Shakespeare has returned to Stratford a rich and famous man but all’s not well. Why is he so unhappy? Why can’t he sleep? Why is his wife furious with him? Who is Will waiting for and why can’t Anne find the dog? A sleepless night in Stratford. The secrets, lies, resentments and passions of a marriage laid bare.
Theatre Company ‘Bated Breath’, who recently performed at the Ilkley Literature Festival, visited Bradford Grammar School (BGS). They presented a short play by Philip Whitchurch ‘Shakespeare, his Wife and the Dog,’ performed by Philip Whitchurch and Sally Edwards, to all Year 10 to 13 students, studying English or Theatre Studies.
Described as ‘intelligent, witty and emotive’ and ‘an acting master-class,’ the play is a joyous celebration of language, despite the underlying themes of senility (use dementia instead?) and death. Finding himself unfashionable, Shakespeare retires and makes his household’s lives miserable. Challenged by his wife, he goes through his glorious past, quoting from his glories and trying to find meaning in his past. It proves that there is still much life in scripted theatre.
The pupils also took part in a Q and A session afterwards. Year 12 pupil Naiha Sharry-Khan, from Bradford said: “I thought it was really insightful. It really seems to link in with Hamlet for our studies in terms of the tragical aspects of Shakespeare.”
When asked about what makes the play unique, Phillip commented: “Rather than being about Shakespeare’s plays this is actually about the man himself. Usually the one man shows I’ve seen about Shakespeare quote the famous parts of all the plays. I didn’t want to do that, I wanted to write a drama about the man and his wife, his wife being, I think, the most important person in his life.”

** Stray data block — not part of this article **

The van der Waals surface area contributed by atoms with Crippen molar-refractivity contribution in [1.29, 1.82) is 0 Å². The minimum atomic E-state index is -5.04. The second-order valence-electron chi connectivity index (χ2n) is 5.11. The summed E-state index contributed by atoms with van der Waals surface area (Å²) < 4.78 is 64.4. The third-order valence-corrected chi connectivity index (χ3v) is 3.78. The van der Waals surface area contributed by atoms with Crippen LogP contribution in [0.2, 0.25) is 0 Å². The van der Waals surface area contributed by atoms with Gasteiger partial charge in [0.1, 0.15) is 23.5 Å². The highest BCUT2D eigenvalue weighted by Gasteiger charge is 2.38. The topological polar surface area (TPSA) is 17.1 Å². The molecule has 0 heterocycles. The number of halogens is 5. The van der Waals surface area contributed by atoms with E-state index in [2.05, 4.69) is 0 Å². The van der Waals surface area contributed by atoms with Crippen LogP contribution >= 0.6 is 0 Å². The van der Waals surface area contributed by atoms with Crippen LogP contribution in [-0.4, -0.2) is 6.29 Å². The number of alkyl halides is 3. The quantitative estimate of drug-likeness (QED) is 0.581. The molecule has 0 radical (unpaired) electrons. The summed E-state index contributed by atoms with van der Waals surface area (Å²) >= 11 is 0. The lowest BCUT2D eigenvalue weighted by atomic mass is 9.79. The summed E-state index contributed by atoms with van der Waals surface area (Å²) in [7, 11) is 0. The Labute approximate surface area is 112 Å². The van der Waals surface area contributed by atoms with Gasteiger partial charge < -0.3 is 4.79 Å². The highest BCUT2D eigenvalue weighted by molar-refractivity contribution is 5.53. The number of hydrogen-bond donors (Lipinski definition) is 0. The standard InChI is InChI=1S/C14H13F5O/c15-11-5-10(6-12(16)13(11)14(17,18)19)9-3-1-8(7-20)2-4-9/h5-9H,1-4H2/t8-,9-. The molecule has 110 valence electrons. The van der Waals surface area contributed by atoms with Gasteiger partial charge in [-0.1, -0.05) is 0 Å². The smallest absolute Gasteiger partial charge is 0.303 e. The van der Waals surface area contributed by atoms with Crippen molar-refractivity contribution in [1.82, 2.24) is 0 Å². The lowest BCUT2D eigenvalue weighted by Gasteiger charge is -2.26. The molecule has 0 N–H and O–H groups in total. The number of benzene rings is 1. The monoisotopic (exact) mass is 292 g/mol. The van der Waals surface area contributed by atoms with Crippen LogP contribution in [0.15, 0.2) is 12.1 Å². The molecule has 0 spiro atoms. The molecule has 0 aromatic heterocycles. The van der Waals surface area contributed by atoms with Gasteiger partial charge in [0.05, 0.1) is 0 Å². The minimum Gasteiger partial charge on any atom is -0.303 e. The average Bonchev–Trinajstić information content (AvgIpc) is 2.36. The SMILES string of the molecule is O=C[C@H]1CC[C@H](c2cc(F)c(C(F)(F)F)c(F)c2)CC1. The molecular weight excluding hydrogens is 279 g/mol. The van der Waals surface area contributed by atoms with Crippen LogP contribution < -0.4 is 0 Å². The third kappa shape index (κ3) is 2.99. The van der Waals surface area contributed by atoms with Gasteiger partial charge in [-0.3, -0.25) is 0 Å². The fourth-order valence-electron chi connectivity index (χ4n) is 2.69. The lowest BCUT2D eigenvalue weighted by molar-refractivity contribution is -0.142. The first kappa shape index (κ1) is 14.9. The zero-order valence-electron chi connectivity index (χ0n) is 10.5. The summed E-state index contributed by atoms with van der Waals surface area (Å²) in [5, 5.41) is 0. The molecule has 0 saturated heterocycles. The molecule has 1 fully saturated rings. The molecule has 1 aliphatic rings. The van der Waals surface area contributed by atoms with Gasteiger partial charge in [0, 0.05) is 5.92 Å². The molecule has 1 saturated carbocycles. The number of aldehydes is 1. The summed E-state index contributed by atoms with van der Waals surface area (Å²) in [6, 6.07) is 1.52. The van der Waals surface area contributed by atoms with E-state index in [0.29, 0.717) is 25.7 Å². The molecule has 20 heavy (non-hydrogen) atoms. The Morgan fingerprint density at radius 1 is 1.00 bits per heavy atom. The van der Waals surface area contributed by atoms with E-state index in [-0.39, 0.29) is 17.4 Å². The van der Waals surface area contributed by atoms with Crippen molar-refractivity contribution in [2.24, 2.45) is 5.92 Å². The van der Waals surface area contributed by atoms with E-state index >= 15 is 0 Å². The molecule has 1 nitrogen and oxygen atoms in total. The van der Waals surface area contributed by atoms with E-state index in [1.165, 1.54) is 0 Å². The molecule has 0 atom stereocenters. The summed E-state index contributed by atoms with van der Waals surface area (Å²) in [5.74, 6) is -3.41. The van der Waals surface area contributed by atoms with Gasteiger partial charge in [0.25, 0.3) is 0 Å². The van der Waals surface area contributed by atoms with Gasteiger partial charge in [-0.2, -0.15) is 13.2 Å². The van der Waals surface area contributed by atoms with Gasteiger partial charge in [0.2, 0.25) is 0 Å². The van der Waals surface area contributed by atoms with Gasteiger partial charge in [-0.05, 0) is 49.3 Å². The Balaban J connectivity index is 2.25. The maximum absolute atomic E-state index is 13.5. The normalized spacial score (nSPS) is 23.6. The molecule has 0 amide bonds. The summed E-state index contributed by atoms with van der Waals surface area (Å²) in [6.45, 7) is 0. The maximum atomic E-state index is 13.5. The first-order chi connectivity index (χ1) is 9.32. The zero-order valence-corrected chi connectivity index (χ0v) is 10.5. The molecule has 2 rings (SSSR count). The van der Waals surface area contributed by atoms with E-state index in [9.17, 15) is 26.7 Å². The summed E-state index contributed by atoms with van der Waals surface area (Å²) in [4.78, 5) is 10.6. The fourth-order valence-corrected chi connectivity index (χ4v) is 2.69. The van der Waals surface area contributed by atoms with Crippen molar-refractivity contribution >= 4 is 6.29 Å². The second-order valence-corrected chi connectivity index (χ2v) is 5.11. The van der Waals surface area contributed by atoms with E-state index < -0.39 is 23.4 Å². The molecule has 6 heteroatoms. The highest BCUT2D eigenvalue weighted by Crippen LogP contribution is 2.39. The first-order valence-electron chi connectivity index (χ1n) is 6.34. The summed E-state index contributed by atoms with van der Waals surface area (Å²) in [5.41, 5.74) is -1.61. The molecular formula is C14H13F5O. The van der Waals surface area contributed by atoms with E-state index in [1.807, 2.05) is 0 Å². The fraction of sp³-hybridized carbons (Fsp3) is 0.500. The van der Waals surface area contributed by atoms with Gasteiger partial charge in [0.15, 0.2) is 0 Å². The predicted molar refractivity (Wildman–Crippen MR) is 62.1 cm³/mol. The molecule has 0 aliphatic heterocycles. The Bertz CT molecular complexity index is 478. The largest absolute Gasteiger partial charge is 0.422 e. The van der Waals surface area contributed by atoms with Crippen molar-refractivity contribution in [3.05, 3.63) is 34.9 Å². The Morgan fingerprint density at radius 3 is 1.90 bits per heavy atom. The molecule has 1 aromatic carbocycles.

Phillip continued: “I think young people have a preconception of what Shakespeare is about and that it’s in a sense ‘posh’. This play isn’t, it’s knock about, has a lot of comedy and pathos and I think this translates to a younger audience.”
Year 10 pupil, Joshua Poulsen, from Haworth really enjoyed the play, he said: “The way the actors interacted with the audience was great and I liked how it was very simple with just two people. It highlighted just how good the play is. It’s certainly less chaotic and focusses more on the script.”
On the subject of BGS facilities Phillip said: “The Hockney Theatre at BGS is a fantastic creative space. It’s very large but has a sense of being intimate – which other schools don’t have. It’s extremely adaptable and acoustically it’s more natural so you don’t have to force the characters, which makes it easier to connect with the audience.”
It always nice to speak young people about the reality of what it’s like to devise and create a play from scratch, from a practitioner’s point of view as a working actor dealing with Shakespeare. We looked at how you put a piece of work together, including the choices you have and early ideas that may change as you go along. Rather than purely looking at the academic side of things, I think this really helps pupils studying at English or Theatre Studies to really understand the reality and excitement of acting and writing.”
Lee Hanson, Head of English at BGS said: “We are so lucky to have worked with the Ilkley Literature Festival on a number of events this year. An extension of that collaboration has been the arrival of Bated Breath’s Shakespeare, His Wife and the Dog to the Hockney Theatre. We are of course delighted that such a high profile, quality touring production has stopped off at BGS and made real impact on the students.”
“We are delighted that such a high profile, quality touring production has stopped off at BGS and made real impact on the students.”